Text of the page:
Sherrill Stone was nervous.
The Carbondale sculptor looked away as her half-ton Italian marble sculpture was tied up and moved via crane from the bed of her pickup to its new location in Kittredge Community Park.
“I hate to watch this part,” she said.
Representatives from Art for the Mountain Community secured the yellow straps on Saturday morning, preparing to place the artwork on its pedestal for a year as part of the 2013-14 Sculpture Walk.
Stone’s sculpture, “Gorgeous Gertie Grouper,” is one of 14 sculptures placed in Bergen Park, downtown Evergreen and Kittredge. It’s an annual sculpture-placing event, culminating almost six months of winnowing entrants to determine those worthy of being on display for 12 months.
“Gorgeous Gertie” is about 2 feet high and 4 feet long. It is a cartoon-like sculpture, sure to please the youngsters and their parents who frequent the park.
This is the first year that Art for the Mountain Community has placed a sculpture in Kittredge.
And this is the first time Stone has been selected to be in Evergreen’s Sculpture Walk, so she’s very excited.
Those wanting to learn more about a sculpture can call a phone number listed on the pedestal for additional information. Art for the Mountain Community also has placed 29 permanent sculptures around Evergreen since its inception in 1999.
“This is the coolest thing,” said Peter Eggers, a board member who helped put up some of the sculptures. “Art for the Mountain Community started out so slow and quiet, and it’s such a great event for those connected with it, and it’s such a great event for the community.”
He said the organization doesn’t advertise when it puts up the new sculptures, but people still come to watch.
It’s a two-day project to change out the sculptures each year. On Friday, the sculptures from the 2012-13 Sculpture Walk were removed. On Saturday morning, the new sculptures were placed either with the help of a crane or of a “hunky guy team” — as Art for the Mountain Community president Gail Frasier put it — who lifted the large sculptures into place.
Two welders helped secure the pieces either to pedestals or to the ground, and Evergreen Crane Service provided the expert crane operators to ensure the pieces arrived safely at their destinations.
While most of the sculptors are from Colorado, others are from wide-ranging places such as California, Arizona, Virginia, Montana, Connecticut and South Carolina. The media they use are just as wide-ranging: bronze, metal, clay, marble, wood and plastic.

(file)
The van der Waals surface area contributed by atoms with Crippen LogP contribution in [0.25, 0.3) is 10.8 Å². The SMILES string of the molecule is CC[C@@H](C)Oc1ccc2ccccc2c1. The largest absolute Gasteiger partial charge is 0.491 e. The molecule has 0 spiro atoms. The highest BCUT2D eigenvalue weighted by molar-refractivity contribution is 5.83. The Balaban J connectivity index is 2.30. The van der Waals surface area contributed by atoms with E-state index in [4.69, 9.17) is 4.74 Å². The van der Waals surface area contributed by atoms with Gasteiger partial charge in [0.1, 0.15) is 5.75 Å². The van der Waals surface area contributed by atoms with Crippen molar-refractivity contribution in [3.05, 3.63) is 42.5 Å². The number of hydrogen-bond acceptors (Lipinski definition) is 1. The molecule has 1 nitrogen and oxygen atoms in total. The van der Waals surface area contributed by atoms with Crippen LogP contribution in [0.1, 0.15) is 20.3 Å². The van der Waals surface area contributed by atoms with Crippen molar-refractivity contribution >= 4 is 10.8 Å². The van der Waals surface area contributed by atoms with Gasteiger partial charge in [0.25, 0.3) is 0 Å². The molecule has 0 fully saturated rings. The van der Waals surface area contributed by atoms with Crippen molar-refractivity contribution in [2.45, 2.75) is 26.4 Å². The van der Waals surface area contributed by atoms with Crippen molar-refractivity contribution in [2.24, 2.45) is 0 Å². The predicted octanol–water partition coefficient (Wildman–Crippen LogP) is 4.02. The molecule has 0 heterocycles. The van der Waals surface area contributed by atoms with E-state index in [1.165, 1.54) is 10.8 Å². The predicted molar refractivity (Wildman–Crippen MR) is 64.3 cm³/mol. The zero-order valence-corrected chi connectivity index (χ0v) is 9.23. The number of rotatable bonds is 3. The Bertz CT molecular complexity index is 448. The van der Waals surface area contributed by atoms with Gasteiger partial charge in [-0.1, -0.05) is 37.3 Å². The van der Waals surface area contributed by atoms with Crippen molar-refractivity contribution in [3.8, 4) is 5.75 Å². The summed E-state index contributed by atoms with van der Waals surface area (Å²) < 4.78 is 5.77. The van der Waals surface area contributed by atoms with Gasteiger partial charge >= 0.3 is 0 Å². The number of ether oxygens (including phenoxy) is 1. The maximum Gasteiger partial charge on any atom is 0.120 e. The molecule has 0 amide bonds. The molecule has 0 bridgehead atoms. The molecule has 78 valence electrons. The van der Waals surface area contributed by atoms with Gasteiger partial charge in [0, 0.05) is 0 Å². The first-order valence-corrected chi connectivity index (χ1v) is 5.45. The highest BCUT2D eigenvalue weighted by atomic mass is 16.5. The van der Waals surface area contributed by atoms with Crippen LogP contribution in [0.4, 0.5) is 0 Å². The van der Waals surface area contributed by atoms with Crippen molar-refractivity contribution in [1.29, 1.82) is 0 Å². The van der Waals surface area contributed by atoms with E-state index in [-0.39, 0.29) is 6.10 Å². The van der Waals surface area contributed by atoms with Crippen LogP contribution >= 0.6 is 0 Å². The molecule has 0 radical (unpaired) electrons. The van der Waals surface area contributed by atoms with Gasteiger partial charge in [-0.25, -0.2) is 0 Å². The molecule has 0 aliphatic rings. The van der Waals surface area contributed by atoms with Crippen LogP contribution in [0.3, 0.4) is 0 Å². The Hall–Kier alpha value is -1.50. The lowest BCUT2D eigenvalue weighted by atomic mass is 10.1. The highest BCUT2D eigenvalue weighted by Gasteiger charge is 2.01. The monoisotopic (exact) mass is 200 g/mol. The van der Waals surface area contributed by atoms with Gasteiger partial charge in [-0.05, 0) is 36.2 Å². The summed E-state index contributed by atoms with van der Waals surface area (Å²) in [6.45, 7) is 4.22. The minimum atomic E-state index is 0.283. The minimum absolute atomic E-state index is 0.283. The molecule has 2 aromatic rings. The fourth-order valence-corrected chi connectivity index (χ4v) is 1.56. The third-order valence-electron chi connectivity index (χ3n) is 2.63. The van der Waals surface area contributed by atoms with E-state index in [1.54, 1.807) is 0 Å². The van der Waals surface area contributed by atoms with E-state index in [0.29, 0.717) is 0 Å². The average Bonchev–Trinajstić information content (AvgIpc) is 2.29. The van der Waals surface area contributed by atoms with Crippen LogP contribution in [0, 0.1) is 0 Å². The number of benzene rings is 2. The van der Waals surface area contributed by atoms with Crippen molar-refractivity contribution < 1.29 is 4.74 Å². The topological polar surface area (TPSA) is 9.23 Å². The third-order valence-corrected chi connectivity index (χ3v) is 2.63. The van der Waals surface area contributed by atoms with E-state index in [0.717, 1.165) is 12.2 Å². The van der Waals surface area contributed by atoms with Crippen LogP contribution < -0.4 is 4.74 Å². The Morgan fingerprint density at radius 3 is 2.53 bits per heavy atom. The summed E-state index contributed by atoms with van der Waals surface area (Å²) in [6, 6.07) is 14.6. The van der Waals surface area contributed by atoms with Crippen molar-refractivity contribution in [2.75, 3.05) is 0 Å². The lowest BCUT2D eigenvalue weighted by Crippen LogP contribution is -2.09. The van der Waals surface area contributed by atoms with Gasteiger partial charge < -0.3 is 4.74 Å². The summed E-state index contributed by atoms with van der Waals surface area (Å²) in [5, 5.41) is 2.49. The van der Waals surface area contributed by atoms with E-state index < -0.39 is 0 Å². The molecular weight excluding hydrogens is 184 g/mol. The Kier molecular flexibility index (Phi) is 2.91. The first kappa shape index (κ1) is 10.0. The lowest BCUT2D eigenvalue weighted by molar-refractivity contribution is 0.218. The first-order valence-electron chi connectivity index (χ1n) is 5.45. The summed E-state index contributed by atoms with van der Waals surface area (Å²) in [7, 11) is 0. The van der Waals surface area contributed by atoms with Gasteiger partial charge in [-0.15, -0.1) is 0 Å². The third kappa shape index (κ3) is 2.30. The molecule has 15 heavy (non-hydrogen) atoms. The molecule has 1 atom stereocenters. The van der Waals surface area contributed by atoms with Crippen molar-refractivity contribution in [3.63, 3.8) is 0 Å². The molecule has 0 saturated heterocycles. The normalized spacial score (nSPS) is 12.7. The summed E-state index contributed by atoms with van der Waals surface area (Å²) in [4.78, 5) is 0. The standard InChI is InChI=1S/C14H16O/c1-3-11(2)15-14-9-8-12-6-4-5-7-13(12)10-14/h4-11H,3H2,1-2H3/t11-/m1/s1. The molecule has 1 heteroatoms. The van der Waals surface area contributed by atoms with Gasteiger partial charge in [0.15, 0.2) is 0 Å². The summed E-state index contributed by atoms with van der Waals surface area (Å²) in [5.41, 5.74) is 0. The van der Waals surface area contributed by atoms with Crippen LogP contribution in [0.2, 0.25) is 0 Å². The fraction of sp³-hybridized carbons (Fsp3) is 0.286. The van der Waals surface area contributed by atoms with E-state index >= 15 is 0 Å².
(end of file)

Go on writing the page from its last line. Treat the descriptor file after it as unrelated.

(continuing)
The sculptures are for sale, ranging in price from $2,600 to $33,000.
Charlotte Zink of Berthoud spent a bit of time admiring her sculpture “Parts,” which stands outside Evergreen Crafters in downtown Evergreen. Her sculpture of a woman is made of steel and clay, and stands more than 6 feet tall.
Zink said it is one of a series of five sculptures based on the theme that all women are made of many parts and are part of something bigger.
Sculptor Marissa Carlisle drove 1,250 miles with her sculpture, “Returning … Dream Journey,” from her home in Napa, Calif., to Evergreen.
The 14-foot-tall sculpture hung precariously in the air as the crane, with the aid of a half-dozen volunteers, moved it into its spot at Evergreen Lake.
The abstract work, according to Carlisle, harkens to the Aboriginal walkabouts. It reflects when the conscious and the dream states of mind merge, creating a feeling of contentment and well-being.
Carlisle said she’s been impressed with everyone involved with Art for the Mountain Community.
“The crew has been so supportive,” she said. “An artist never knows how they will be treated, but everyone here supports artists wholeheartedly.”
Seven-year-old Mason Whitley was walking around Evergreen Lake with her mom, Nichole, and they stopped to watch the group set up Carlisle’s sculpture.
Mason, who attends Wilmot Elementary School, said it was cool to watch the process, and she thought the sculpture looked like “a birdie with three legs.” Mason said she’s done some clay sculpture in school, and she likes art.
Nichole also was impressed with the new sculpture at the lake.
“I like how they’re adding something to the lake,” she said. “It’s good for bringing more people here.”
For her part, Stone is thrilled the “Gorgeous Gertie Grouper” will grace Kittredge Community Park for a year, but she’s already looking forward to next year’s selection process.
“I have these pieces of marble, two flat and one round,” Stone said. “Every time I looked at them, all I saw was fish. Sculpting fish is a new form for me.”
Next up for Stone: Handsome Harry Halibut, and she hopes he will replace Gertie in the 2014-15 Sculpture Walk.